Mr. J. P. TURCOTTE.
(Translation.) There is a dry dock at Quebec, which was built by the Liberal party as we all know, which cost a considerable sum of money, and has been in use until lately. Everybody knows that such undertakings are very important and cannot be brought to completion within a day's time.
I expected the hon. member for Quebec M est (Mr. Price) would contradict the statement made by the hon. member for Jacques Cartier (Mr. Monk).
I am well aware of the fact that pressure is being brought to bear upon the government in order to induce them to comply with the wishes of the hon. gentleman. But
there is many a slip between the cup arid' the lip and the hon. gentleman will have to wait till the country is wealthy enough to accomplish the dream which haunts his sleep. When his friends were entrenched in power, they neglected to make those improvements. Public money was squandered in the port of Quebec, and that expenditure gave rise to public scandals. But it was the people's money that was spent, when those millions were being squandered, and thrown into the waters of the St. Lawrence, and what was the outcome? As all the hon. gentlemen know, it was those scandals that brought about the downfall of the party then in power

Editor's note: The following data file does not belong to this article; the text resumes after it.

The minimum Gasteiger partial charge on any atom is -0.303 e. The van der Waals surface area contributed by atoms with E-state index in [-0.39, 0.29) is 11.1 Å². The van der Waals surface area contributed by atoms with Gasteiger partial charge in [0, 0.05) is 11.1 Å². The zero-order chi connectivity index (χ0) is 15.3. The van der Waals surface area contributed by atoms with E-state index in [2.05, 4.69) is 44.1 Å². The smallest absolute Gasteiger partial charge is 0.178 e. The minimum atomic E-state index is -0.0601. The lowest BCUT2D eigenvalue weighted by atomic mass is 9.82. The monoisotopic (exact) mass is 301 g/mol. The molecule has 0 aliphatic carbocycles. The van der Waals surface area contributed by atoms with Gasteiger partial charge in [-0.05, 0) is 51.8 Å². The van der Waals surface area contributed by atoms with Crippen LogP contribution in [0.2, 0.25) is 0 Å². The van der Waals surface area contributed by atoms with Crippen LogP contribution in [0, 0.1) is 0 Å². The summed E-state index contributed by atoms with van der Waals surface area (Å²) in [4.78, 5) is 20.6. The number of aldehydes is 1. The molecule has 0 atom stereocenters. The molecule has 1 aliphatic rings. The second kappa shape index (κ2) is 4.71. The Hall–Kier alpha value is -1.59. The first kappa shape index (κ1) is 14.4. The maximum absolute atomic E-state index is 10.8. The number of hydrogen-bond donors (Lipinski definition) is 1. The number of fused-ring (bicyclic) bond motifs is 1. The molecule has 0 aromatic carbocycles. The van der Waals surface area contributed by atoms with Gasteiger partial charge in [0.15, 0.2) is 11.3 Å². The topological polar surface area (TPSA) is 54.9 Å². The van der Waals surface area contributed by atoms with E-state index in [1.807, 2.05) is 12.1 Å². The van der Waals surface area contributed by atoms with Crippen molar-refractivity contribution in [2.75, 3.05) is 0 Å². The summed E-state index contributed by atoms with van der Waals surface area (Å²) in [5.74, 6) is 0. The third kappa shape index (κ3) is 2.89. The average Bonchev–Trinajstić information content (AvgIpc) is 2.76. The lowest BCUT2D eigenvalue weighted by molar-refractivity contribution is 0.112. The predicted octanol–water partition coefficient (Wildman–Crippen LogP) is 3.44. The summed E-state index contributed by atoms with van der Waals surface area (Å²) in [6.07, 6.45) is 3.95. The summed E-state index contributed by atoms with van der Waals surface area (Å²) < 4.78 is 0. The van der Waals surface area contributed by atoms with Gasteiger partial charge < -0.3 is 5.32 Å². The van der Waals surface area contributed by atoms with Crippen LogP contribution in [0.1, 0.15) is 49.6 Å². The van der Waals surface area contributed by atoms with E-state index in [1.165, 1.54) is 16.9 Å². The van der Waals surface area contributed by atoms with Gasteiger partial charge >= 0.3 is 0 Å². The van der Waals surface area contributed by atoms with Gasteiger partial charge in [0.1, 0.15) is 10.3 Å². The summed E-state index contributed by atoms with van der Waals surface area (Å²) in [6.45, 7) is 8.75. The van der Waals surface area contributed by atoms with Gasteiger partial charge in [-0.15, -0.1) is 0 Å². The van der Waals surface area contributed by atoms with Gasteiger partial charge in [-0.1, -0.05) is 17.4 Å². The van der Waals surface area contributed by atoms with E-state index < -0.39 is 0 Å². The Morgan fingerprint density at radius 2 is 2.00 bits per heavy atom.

I may say that a strong agitation is being carried on by the interested parties both in Montreal and in Quebec, with a view to securing the building of dry-docks large enough to meet the actual requirements of trade. Influential delegations from Montreal and Quebec have waited upon the government and have had interviews with the right hon. the Prime Minister and the Minister of Public Works.
Subtopic: WILFRID LAURIER.